Marisa Merz

Once again Marisa Merz has managed to astonish. Her solo exhibitions are not only rare but so full of unexpected formal and intellectual turns that when a new show comes along her admirers rush to see what she’s come up with. On this occasion, as usual, a surprise was in store for those who had anticipated a grouping of small sculptures similar to those the artist recently exhibited in Paris. Merz has often turned to portraiture to animate her three-dimensional pieces, but here her interest in the theme led back to painting, that is, two-dimensional images meant to be contemplated from a single viewpoint.

But Merz’s return to the specificity of pictorial language is paved with transgressive intentions. Thus a series of untitled “canvases,” 2001, were in reality squares of iron installed on the wall at a height well above eye level, so that viewers had to crane their necks to look at them. The process involved in making these portraits was equally unconventional. First the artist applied blotches of gold spray paint on the metal surface. These golden stains indicate, with extremely concise gestures, the oval of the face and the general area of the eyes and mouth. Their color naturally and immediately calls to mind Byzantine icons, the dignity of a tradition in which depiction was the springboard for meditation on the divine, and the transcendence that gold symbolizes. Merz’s gold is related instead to our human horizon yet still bears a luster that evokes a nobility somehow greater than that of the common iron support. Then the artist carved definite, if barely perceptible irregular hes and curves into the metal, adumbrating eyes and lips and the outlines of the face. To these cuts she added other lines, made with either blue or black grease pencil, thereby superimposing on something perdurable—the carved lines—an element that is more spontaneous, almost aleatory, and that is barely hinted at with a lightly drawn stroke. What is most surprising is the artist’s ability to submit these meager signs to a strongly expressive function. Yet there was also something alienating about the expressiveness of these portraits, because, in the end, we had to look up to view them so high on the wall. Bathed in the aura of their own golden light, they seemed more like hieratic masks than faces, totemic apparitions rather than actual people.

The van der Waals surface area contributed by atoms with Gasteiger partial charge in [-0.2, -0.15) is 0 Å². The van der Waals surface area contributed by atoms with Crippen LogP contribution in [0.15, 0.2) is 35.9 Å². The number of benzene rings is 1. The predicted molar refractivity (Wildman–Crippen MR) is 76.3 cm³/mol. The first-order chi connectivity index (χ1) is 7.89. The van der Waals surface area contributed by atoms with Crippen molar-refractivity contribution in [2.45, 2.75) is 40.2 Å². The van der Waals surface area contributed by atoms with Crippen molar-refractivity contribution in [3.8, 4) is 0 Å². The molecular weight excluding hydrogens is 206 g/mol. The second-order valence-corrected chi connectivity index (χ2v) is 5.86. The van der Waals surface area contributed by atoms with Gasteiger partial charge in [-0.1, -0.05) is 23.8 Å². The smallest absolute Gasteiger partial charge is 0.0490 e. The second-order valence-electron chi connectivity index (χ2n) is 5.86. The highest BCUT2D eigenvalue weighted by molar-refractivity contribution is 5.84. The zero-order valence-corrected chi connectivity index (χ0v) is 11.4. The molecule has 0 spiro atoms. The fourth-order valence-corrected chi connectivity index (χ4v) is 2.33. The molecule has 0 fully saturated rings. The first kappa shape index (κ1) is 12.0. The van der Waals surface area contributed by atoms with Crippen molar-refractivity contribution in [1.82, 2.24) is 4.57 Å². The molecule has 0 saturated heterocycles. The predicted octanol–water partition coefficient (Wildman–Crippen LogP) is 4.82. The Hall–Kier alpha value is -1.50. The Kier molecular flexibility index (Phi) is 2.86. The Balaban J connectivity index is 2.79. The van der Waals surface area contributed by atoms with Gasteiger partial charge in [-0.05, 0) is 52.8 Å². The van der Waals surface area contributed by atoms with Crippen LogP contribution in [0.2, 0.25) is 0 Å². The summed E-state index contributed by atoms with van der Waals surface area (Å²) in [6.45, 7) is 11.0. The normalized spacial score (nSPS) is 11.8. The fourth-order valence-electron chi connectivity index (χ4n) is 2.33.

The choice of a primitivist language, or in any case of an idiom that recalls the archaic, has long been a distinctive feature of Merz’s art. Her work went through a period of militant activism, within the context of arte povera, when she became known for her innovative commingling of clearly contemporary elements with others that seemed sedimented in the collective cultural memory. Merz continues to invent new forms and reinvent those left by tradition, as she has done here with the idea of the portrait.

Giorgio Verzotti

Translated from Italian by Marguerite Shore.